Houdini 17.5 Animation

Converting animation key values between Houdini and Maya

Houdini stores key tangents using second-based "slope" and "acceleration", while Maya uses frame-based "angle" and "weight". This page shows how to convert between the two.

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Overview

Maya’s animation key tangent parameters are based on frames while Houdini’s are based on seconds instead. Except for this difference, Maya’s tangent "angle" corresponds to Houdini’s "slope" while Maya’s tangent "weight" corresponds to Houdini’s "acceleration". In both cases, the units for a key’s "value" are the same.

The formulas below show how to convert between Maya’s angle/weight and Houdini’s slope/acceleration parameters.

Variable

Meaning

V

Key’s value.

F

Frame containing key in Maya.

Angle

Maya animation key parameter.

Weight

Maya animation key parameter.

FPS

Frame rate (frames per second) in Maya.

S

Houdini key "slope" parameter.

A

Houdini key "acceleration" parameter.

DT, DF

An arbitrary time delta where DT is in seconds while DF is in frames.

DV

An arbitrary value delta.

Note

Make sure when using trig functions your inputs are in the correct unit (radians or degrees) depending on which tan() function you use in which software package. For example, VEX and Python tan() functions expect radians, while the HScript expression tan() expects degrees.

Maya to Houdini

Although we're using Maya as an example, the formulas below apply to any animation software that expresses their key tangent parameters in frames instead of seconds. Houdini’s animation keys are expressed in seconds so that they are indepedendent of the scene’s frame rate.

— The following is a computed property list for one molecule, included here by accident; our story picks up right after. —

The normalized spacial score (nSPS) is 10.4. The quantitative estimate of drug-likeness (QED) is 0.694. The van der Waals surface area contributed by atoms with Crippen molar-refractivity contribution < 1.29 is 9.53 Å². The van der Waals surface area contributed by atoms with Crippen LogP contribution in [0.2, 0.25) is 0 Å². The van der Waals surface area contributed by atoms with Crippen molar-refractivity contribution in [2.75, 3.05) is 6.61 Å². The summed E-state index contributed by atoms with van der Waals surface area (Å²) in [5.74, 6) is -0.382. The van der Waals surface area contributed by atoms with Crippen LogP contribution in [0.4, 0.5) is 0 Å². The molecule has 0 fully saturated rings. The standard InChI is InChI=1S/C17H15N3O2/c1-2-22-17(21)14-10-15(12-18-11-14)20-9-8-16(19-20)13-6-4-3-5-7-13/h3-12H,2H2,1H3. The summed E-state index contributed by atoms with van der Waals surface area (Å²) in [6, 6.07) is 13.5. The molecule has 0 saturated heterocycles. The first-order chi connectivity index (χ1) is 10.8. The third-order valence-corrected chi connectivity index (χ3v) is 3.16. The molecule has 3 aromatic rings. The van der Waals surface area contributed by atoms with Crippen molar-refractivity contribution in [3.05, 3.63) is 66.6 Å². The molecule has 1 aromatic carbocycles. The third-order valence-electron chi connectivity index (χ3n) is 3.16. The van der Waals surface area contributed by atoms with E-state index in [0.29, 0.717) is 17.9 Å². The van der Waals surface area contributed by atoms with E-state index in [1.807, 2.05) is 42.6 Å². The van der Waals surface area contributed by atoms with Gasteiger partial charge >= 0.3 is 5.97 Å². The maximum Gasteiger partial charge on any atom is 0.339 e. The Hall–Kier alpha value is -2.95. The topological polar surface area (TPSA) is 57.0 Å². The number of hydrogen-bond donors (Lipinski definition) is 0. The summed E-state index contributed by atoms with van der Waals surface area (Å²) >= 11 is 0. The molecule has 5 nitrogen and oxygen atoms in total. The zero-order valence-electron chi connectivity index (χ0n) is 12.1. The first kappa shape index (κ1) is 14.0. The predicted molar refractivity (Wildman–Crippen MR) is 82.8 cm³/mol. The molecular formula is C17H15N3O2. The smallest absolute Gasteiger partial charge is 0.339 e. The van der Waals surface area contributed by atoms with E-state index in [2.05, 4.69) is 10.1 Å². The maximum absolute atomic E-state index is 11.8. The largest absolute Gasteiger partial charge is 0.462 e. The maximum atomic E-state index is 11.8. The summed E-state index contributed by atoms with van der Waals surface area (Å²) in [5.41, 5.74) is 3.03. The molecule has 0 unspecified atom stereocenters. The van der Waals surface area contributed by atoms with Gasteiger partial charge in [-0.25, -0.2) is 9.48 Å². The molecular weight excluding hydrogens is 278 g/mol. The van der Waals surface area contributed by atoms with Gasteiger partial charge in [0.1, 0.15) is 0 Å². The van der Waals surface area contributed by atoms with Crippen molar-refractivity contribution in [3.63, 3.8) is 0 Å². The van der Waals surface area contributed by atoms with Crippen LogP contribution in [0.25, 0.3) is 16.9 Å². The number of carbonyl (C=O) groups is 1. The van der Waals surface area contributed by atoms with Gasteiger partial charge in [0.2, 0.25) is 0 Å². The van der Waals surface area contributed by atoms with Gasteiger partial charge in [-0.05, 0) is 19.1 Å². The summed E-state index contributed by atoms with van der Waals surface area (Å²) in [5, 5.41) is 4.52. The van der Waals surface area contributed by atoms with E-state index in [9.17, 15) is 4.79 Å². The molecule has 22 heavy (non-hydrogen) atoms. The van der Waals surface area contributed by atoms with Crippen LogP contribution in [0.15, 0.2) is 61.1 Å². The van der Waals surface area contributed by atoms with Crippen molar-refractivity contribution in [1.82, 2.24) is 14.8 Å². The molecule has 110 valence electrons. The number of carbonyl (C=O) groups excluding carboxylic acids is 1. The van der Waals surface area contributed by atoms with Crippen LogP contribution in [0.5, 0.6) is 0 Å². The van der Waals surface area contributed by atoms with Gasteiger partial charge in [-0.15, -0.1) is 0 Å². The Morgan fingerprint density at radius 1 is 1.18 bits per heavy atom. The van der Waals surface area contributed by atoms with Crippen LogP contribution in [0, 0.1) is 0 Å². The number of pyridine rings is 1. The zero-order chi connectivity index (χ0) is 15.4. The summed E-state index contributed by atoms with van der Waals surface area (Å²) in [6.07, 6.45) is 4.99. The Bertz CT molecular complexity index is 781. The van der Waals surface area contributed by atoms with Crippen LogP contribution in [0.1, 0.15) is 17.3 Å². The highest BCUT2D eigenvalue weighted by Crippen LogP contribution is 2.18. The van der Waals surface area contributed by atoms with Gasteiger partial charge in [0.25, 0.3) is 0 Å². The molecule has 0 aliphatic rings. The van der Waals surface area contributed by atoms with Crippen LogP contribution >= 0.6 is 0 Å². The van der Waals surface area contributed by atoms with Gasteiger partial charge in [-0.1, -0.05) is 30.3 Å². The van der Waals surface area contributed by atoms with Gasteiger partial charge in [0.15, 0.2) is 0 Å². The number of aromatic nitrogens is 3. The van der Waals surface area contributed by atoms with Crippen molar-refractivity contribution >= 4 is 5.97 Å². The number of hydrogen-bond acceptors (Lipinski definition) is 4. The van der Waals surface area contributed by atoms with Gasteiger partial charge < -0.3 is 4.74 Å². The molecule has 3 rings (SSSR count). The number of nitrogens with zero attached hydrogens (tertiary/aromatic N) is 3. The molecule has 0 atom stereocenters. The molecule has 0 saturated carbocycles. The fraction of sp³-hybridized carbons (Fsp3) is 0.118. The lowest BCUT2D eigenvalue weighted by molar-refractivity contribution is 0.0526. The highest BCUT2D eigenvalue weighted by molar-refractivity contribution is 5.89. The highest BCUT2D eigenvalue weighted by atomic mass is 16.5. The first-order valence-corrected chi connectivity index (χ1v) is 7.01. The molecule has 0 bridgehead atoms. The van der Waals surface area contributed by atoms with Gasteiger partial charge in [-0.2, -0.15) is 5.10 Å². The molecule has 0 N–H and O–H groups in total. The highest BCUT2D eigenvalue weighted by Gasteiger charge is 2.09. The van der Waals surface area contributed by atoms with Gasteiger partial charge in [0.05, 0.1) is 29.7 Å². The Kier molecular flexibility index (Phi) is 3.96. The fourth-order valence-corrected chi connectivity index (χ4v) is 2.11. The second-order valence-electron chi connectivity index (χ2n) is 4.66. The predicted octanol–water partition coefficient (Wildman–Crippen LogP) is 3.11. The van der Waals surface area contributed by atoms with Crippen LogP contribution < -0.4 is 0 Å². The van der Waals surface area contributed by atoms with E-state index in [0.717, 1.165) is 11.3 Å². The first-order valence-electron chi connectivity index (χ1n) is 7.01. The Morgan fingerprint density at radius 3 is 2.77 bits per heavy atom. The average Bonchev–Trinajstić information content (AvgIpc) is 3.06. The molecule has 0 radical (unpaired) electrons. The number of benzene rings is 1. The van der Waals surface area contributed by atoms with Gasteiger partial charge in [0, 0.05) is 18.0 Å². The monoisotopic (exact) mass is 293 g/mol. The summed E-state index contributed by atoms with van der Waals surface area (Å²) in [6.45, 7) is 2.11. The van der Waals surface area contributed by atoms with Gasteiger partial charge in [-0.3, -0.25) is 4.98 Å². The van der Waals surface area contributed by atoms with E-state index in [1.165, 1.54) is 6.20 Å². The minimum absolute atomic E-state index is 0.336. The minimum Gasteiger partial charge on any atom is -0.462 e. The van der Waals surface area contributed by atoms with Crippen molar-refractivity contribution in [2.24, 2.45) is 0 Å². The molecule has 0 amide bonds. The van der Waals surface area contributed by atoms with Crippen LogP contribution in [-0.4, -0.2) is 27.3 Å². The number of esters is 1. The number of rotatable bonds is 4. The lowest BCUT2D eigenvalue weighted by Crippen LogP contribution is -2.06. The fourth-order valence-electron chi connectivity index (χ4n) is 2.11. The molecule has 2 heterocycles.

Note

The formulas assume that the converted values are put into Houdini keys using the bezier() expression.

Angle to slope

Given:

DF = FPS * DT                                  (1)
tan(Angle) = DV / DF                           (2)
S = DV / DT                                    (3)

We can derive the formula for slope by rearranging these and substituting:

S = DV / DT                                    (3)
  = (DF * tan(Angle)) / (DF / FPS)             (from 2 and 1 respectively)
  = (DF * tan(Angle)) * (FPS / DF)
  = FPS * tan(Angle)                           (4)

The final formula for slope is:

S = FPS * tan(Angle)

Weight to acceleration

Given:

DF = FPS * DT                                  (1)
tan(Angle) = DV / DF                           (2)
tan(Angle) = S / FPS                           (5, from 4 above)
Weight^2 = DF^2 + DV^2                         (6)
A^2 = DT^2 + DV^2                              (7)

We can derive the formula for acceleration by rearranging these and substituting:

DV^2 / DF^2 = S^2 / FPS^2                      (8, from 2 and 5)

Weight^2 / DF^2 = 1 + DV^2 / DF^2              (6 divided by DF^2)
                = 1 + S^2 / FPS^2              (from 8)
                = (FPS^2 + S^2) / FPS^2
==> DF^2 = (Weight^2 * FPS^2) / (S^2 + FPS^2)  (9)

A^2 / DF^2 = DT^2 / DF^2 + DV^2 / DF^2         (7 divided by DF^2)
           = 1 / FPS^2 + DV^2 / DF^2           (from 1, since DT^2 = DF^2 / FPS^2)
           = 1 / FPS^2 + S^2 / FPS^2           (from 8)
           = (S^2 + 1) / FPS^2
==> A^2 = DF^2 * (S^2 + 1) / FPS^2
        = ((Weight^2 * FPS^2) * (S^2 + 1)) / ((S^2 + FPS^2) * FPS^2)  (from 9)
        = (Weight^2 * (S^2 + 1)) / (S^2 + FPS^2)
==>   A = sqrt( (Weight^2 * (S^2 + 1)) / (S^2 + FPS^2) )              (10)

The final formula for acceleration is:

A = sqrt( (Weight^2 * (S^2 + 1)) / (S^2 + FPS^2) )

Note

Weight cannot be negative.

Houdini to Maya

Slope to angle

We can convert slope to angle by rearranging the slope (S) formula from above to get:

Angle = atan2(S, FPS)

Note

atan2(S, FPS) is equivalent to atan(S / FPS) except it is more robust and can compute the correct quandrant. You should use atan2 instead of atan when possible.

Acceleration to weight

We can re-arrange the acceleration (A) formula from above to get:

Weight = sqrt( (A^2 * (S^2 + FPS^2)) / (S^2 + 1) )

Animation

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